Two months later, Greg asked Sheila, 49, to pay his taxes."I was resistant at first," she said. I guess to increase my trust."Read More: Sheila wired the money. The abundance of social media platforms, chatrooms and dating apps has led to a rise in romance scams where people pretend to be potential suitors to solicit money.
Then she received a message asking her to send more money for an anti-terrorist document fee. In 2016, the FBI’s Internet Crime Complaint Center reported 14,546 people were victims of romance or confidence scams, up from 5,791 people in 2014.
When a friend request from a man who said his name was Greg landed in Sheila's Facebook account, she was intrigued. They quickly started emailing and talking on the phone for hours.
Looking for love in all the wrong places can cost you. That's because you might open your heart, and then your wallet, to the wrong people.
The UK's City of London Police this week released statistics that boggle the heart. How many people are simply too embarrassed to have been taken for a fool by a heartless scammer? The request for money from a new-found online lover comes, the police say, within the first month on average.
Whenever you check out a profile, their photo is concealed by an abstract pattern, and it’s up to you to find out what lies behind it, through conversation.
But it’s a bit trickier than just sending someone random messages just to see what they look like.
The City of London Police offer all sorts of tips -- from checking whether the potential lover is really who they say they are to never sending any money to someone you've met online.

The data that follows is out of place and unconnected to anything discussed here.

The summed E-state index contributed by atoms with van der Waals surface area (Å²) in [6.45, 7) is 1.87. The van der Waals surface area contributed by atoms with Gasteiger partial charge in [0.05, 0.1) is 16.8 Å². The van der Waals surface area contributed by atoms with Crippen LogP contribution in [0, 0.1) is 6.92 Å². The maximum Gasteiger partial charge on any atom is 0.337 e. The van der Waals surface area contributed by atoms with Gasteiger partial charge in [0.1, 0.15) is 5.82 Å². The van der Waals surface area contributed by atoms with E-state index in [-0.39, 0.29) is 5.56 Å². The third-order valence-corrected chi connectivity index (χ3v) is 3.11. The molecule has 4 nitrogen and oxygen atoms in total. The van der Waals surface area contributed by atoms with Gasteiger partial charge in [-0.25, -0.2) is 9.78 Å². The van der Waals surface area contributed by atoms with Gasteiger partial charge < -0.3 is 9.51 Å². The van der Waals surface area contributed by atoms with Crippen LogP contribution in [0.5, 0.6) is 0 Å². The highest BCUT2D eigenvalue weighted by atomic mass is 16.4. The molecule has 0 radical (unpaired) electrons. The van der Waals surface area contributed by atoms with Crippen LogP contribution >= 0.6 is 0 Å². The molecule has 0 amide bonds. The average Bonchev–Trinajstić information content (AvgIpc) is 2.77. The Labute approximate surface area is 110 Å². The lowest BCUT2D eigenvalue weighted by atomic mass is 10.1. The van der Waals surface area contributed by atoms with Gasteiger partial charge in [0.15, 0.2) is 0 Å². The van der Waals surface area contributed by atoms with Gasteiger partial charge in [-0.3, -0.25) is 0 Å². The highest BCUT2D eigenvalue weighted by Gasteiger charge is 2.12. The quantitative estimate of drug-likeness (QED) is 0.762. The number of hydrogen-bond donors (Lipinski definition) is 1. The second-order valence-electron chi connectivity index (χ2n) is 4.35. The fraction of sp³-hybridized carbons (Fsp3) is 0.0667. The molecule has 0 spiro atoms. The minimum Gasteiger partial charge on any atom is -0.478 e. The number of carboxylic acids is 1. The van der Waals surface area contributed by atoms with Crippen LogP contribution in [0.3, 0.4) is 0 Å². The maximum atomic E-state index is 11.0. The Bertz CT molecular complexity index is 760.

The FBI warns against those who have profile pictures that are a little too good to be true, profess instant feelings of love or claim to be from the US but are traveling or working overseas.Instead of swiping left and right based only on your matches’ looks, you have to earn the privilege of actually seeing what your match looks like through conversation.And we’re not talking just a few short messages, either.That’s when she realized she was being scammed, said Sheila, who asked that her full name be withheld because she feels ashamed and hasn't told her family and many of her friends what happened to her. The financial loss keeps growing as well: victims lost nearly 0 million in 2016, more than double the nearly million lost in 2014, according to the FBI.The Federal Trade Commission also had a spike in the number of complaints about possible romance-related scams, up more two-fold to 11,149 from 2014 levels.Javvad Malik, security advocate at Alien Vault, said that these findings aren’t surprising, as alongside enticing people with money, employment or threats, love is a common vector cyber-criminals use to try and gain peoples trust to defraud them.